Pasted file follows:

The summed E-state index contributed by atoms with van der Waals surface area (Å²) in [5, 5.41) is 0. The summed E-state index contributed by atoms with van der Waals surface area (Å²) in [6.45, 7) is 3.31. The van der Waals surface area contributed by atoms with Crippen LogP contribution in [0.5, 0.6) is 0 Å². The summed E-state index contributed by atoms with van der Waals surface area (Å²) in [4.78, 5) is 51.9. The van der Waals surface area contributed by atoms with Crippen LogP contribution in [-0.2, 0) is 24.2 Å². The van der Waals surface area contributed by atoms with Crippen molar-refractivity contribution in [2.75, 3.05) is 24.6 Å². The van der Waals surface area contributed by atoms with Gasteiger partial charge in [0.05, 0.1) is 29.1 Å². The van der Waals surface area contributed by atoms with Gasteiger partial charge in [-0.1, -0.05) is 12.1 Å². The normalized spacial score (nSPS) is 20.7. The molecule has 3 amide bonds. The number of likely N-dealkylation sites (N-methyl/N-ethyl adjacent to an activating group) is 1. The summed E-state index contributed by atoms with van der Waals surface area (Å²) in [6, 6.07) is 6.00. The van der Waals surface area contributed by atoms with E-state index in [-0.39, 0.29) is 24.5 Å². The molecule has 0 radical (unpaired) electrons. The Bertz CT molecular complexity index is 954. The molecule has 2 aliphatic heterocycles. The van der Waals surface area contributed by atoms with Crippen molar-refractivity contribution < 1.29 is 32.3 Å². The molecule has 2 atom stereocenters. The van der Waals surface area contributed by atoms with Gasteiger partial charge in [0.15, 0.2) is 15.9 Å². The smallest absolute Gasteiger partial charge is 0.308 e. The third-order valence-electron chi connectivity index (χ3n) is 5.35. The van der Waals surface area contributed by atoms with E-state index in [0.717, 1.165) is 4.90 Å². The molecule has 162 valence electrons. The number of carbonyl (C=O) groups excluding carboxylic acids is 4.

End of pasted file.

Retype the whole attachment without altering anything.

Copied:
The summed E-state index contributed by atoms with van der Waals surface area (Å²) in [5, 5.41) is 0. The summed E-state index contributed by atoms with van der Waals surface area (Å²) in [6.45, 7) is 3.31. The van der Waals surface area contributed by atoms with Crippen LogP contribution in [0.5, 0.6) is 0 Å². The summed E-state index contributed by atoms with van der Waals surface area (Å²) in [4.78, 5) is 51.9. The van der Waals surface area contributed by atoms with Crippen LogP contribution in [-0.2, 0) is 24.2 Å². The van der Waals surface area contributed by atoms with Crippen molar-refractivity contribution in [2.75, 3.05) is 24.6 Å². The van der Waals surface area contributed by atoms with Gasteiger partial charge in [0.05, 0.1) is 29.1 Å². The van der Waals surface area contributed by atoms with Gasteiger partial charge in [-0.1, -0.05) is 12.1 Å². The normalized spacial score (nSPS) is 20.7. The molecule has 3 amide bonds. The number of likely N-dealkylation sites (N-methyl/N-ethyl adjacent to an activating group) is 1. The summed E-state index contributed by atoms with van der Waals surface area (Å²) in [6, 6.07) is 6.00. The van der Waals surface area contributed by atoms with E-state index in [-0.39, 0.29) is 24.5 Å². The molecule has 0 radical (unpaired) electrons. The Bertz CT molecular complexity index is 954. The molecule has 2 aliphatic heterocycles. The van der Waals surface area contributed by atoms with Crippen molar-refractivity contribution < 1.29 is 32.3 Å². The molecule has 2 atom stereocenters. The van der Waals surface area contributed by atoms with Gasteiger partial charge in [0.15, 0.2) is 15.9 Å². The smallest absolute Gasteiger partial charge is 0.308 e. The third-order valence-electron chi connectivity index (χ3n) is 5.35. The van der Waals surface area contributed by atoms with E-state index in [0.717, 1.165) is 4.90 Å². The molecule has 162 valence electrons. The number of carbonyl (C=O) groups excluding carboxylic acids is 4.